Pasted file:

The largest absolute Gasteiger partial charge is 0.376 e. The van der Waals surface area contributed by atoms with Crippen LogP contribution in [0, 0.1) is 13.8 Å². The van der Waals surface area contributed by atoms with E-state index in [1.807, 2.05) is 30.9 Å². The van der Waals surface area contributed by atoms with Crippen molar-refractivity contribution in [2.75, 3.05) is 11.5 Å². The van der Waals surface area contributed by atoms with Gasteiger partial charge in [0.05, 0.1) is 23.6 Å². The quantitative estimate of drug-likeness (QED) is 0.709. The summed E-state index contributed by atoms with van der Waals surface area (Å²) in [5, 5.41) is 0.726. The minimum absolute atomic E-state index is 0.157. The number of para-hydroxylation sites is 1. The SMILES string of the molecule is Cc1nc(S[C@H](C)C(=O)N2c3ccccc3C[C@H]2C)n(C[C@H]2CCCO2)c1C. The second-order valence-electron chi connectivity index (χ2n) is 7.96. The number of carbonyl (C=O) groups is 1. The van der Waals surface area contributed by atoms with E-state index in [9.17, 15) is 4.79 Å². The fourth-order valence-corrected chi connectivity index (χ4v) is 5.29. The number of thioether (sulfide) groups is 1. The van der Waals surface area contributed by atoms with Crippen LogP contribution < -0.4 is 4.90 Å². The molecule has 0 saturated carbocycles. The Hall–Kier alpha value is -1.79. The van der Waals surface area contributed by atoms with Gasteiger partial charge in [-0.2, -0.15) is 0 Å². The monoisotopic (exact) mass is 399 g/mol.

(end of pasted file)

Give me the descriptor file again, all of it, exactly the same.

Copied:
The largest absolute Gasteiger partial charge is 0.376 e. The van der Waals surface area contributed by atoms with Crippen LogP contribution in [0, 0.1) is 13.8 Å². The van der Waals surface area contributed by atoms with E-state index in [1.807, 2.05) is 30.9 Å². The van der Waals surface area contributed by atoms with Crippen molar-refractivity contribution in [2.75, 3.05) is 11.5 Å². The van der Waals surface area contributed by atoms with Gasteiger partial charge in [0.05, 0.1) is 23.6 Å². The quantitative estimate of drug-likeness (QED) is 0.709. The summed E-state index contributed by atoms with van der Waals surface area (Å²) in [5, 5.41) is 0.726. The minimum absolute atomic E-state index is 0.157. The number of para-hydroxylation sites is 1. The SMILES string of the molecule is Cc1nc(S[C@H](C)C(=O)N2c3ccccc3C[C@H]2C)n(C[C@H]2CCCO2)c1C. The second-order valence-electron chi connectivity index (χ2n) is 7.96. The number of carbonyl (C=O) groups is 1. The van der Waals surface area contributed by atoms with E-state index in [9.17, 15) is 4.79 Å². The fourth-order valence-corrected chi connectivity index (χ4v) is 5.29. The number of thioether (sulfide) groups is 1. The van der Waals surface area contributed by atoms with Crippen LogP contribution < -0.4 is 4.90 Å². The molecule has 0 saturated carbocycles. The Hall–Kier alpha value is -1.79. The van der Waals surface area contributed by atoms with Gasteiger partial charge in [-0.2, -0.15) is 0 Å². The monoisotopic (exact) mass is 399 g/mol.